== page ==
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Evaluating the Impact of Auto-Calculation Settings on Opioid Prescribing at an Academic Medical Center.
Jt Comm J Qual Patient Saf. 2019 06; 45(6):416-422.JC

Abstract

BACKGROUND

Overprescribing of opioids is a key contributor to the opioid epidemic, which has led to a substantial increase in overdose deaths. The purpose of this study was to evaluate the discontinuation of a dispense quantity automatic calculation function on prescribing of as needed (PRN) opioids.

METHODS

During the implementation of a new electronic health record (EHR), Vanderbilt University Medical Center discontinued functionality that autocalculated the maximum needed dispense quantity for PRN outpatient prescription opioids. This study analyzed prescribing trends for immediate-release hydrocodone- and oxycodone-containing prescriptions 90 days before and after implementation of the new EHR.

RESULTS

A total of 21,323 prescriptions were analyzed in the preintervention group and 22,730 prescriptions in the postintervention group. Discontinuing the autocalculation functionality resulted in a mean decrease of 1.4 dispense units per prescription (58.5 vs. 57.1; p = 0.006) across all patient care areas. The most significant finding was a 10.5% relative decrease in dispense units from inpatient discharge prescriptions (37.2 vs. 33.3; p < 0.001). In the new EHR, PRN oxycodone products defaulted to a dispense quantity of 30, which resulted in a 142.0% (10.0% vs. 24.2%; p < 0.001) increase in oxycodone prescriptions ordered for 30 dispense units but was a net reduction in the doses dispensed per oxycodone prescription.

CONCLUSION

This study suggests that removing the autocalculation functionality reduced the number of opioid units ordered. In addition, using a default dispense quantity for PRN opioid prescriptions may decrease the number of opioid dispense units per prescription.

Authors

No affiliation info availableNo affiliation info availableNo affiliation info availableNo affiliation info availableNo affiliation info availableNo affiliation info available

Pub Type(s)

Journal Article
Observational Study

Language

eng

PubMed ID

30935884

Citation

Crothers, Garrett, et al. "Evaluating the Impact of Auto-Calculation Settings On Opioid Prescribing at an Academic Medical Center." Joint Commission Journal On Quality and Patient Safety, vol. 45, no. 6, 2019, pp. 416-422.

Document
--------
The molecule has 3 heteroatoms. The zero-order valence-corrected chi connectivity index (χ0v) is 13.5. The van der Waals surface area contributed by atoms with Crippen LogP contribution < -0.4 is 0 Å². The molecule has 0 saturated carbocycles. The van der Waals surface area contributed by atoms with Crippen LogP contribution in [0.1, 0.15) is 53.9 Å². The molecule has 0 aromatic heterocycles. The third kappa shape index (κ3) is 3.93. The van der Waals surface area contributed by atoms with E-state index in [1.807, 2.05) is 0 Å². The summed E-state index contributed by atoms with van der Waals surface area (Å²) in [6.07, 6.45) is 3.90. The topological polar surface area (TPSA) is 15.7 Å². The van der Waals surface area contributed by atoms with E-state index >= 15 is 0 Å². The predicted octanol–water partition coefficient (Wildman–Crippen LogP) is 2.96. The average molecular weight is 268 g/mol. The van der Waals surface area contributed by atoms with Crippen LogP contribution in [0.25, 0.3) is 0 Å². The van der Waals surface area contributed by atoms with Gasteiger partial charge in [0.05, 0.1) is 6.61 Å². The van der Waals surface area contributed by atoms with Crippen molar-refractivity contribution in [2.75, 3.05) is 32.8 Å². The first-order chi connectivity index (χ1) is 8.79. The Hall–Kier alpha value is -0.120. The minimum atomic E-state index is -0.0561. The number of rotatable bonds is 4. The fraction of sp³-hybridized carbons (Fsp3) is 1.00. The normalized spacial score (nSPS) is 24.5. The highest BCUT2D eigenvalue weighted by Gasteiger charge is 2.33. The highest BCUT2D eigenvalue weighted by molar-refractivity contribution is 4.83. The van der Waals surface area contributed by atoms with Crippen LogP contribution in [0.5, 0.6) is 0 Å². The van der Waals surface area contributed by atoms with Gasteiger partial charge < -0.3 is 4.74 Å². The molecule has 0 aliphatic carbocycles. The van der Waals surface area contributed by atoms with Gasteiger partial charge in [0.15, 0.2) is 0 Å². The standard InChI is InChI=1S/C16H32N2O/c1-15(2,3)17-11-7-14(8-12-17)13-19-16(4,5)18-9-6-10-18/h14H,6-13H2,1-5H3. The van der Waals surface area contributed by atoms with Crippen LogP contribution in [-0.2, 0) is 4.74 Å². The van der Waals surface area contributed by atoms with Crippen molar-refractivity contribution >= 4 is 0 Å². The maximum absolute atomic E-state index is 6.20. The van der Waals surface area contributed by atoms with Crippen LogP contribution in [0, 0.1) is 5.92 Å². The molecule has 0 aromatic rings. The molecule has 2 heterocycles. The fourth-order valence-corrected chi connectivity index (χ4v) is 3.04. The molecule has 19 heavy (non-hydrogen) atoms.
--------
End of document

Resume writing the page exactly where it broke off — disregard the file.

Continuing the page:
Crothers G, Edwards DA, Ehrenfeld JM, et al. Evaluating the Impact of Auto-Calculation Settings on Opioid Prescribing at an Academic Medical Center. Jt Comm J Qual Patient Saf. 2019;45(6):416-422.
Crothers, G., Edwards, D. A., Ehrenfeld, J. M., Woo, E., McCluggage, L., & Lobo, B. (2019). Evaluating the Impact of Auto-Calculation Settings on Opioid Prescribing at an Academic Medical Center. Joint Commission Journal On Quality and Patient Safety, 45(6), 416-422. https://doi.org/10.1016/j.jcjq.2019.02.010
Crothers G, et al. Evaluating the Impact of Auto-Calculation Settings On Opioid Prescribing at an Academic Medical Center. Jt Comm J Qual Patient Saf. 2019;45(6):416-422. PubMed PMID: 30935884.
* Article titles in AMA citation format should be in sentence-case
TY - JOUR T1 - Evaluating the Impact of Auto-Calculation Settings on Opioid Prescribing at an Academic Medical Center. AU - Crothers,Garrett, AU - Edwards,David A, AU - Ehrenfeld,Jesse M, AU - Woo,Edward, AU - McCluggage,Lauren, AU - Lobo,Bob, Y1 - 2019/03/29/ PY - 2018/08/31/received PY - 2019/02/20/revised PY - 2019/02/21/accepted PY - 2019/4/3/pubmed PY - 2020/9/22/medline PY - 2019/4/3/entrez SP - 416 EP - 422 JF - Joint Commission journal on quality and patient safety JO - Jt Comm J Qual Patient Saf VL - 45 IS - 6 N2 - BACKGROUND: Overprescribing of opioids is a key contributor to the opioid epidemic, which has led to a substantial increase in overdose deaths. The purpose of this study was to evaluate the discontinuation of a dispense quantity automatic calculation function on prescribing of as needed (PRN) opioids. METHODS: During the implementation of a new electronic health record (EHR), Vanderbilt University Medical Center discontinued functionality that autocalculated the maximum needed dispense quantity for PRN outpatient prescription opioids. This study analyzed prescribing trends for immediate-release hydrocodone- and oxycodone-containing prescriptions 90 days before and after implementation of the new EHR. RESULTS: A total of 21,323 prescriptions were analyzed in the preintervention group and 22,730 prescriptions in the postintervention group. Discontinuing the autocalculation functionality resulted in a mean decrease of 1.4 dispense units per prescription (58.5 vs. 57.1; p = 0.006) across all patient care areas. The most significant finding was a 10.5% relative decrease in dispense units from inpatient discharge prescriptions (37.2 vs. 33.3; p < 0.001). In the new EHR, PRN oxycodone products defaulted to a dispense quantity of 30, which resulted in a 142.0% (10.0% vs. 24.2%; p < 0.001) increase in oxycodone prescriptions ordered for 30 dispense units but was a net reduction in the doses dispensed per oxycodone prescription. CONCLUSION: This study suggests that removing the autocalculation functionality reduced the number of opioid units ordered. In addition, using a default dispense quantity for PRN opioid prescriptions may decrease the number of opioid dispense units per prescription. SN - 1938-131X UR - https://www.unboundmedicine.com/medline/citation/30935884/Evaluating_the_Impact_of_Auto_Calculation_Settings_on_Opioid_Prescribing_at_an_Academic_Medical_Center_ L2 - https://linkinghub.elsevier.com/retrieve/pii/S1553-7250(18)30435-5 DB - PRIME DP - Unbound Medicine ER -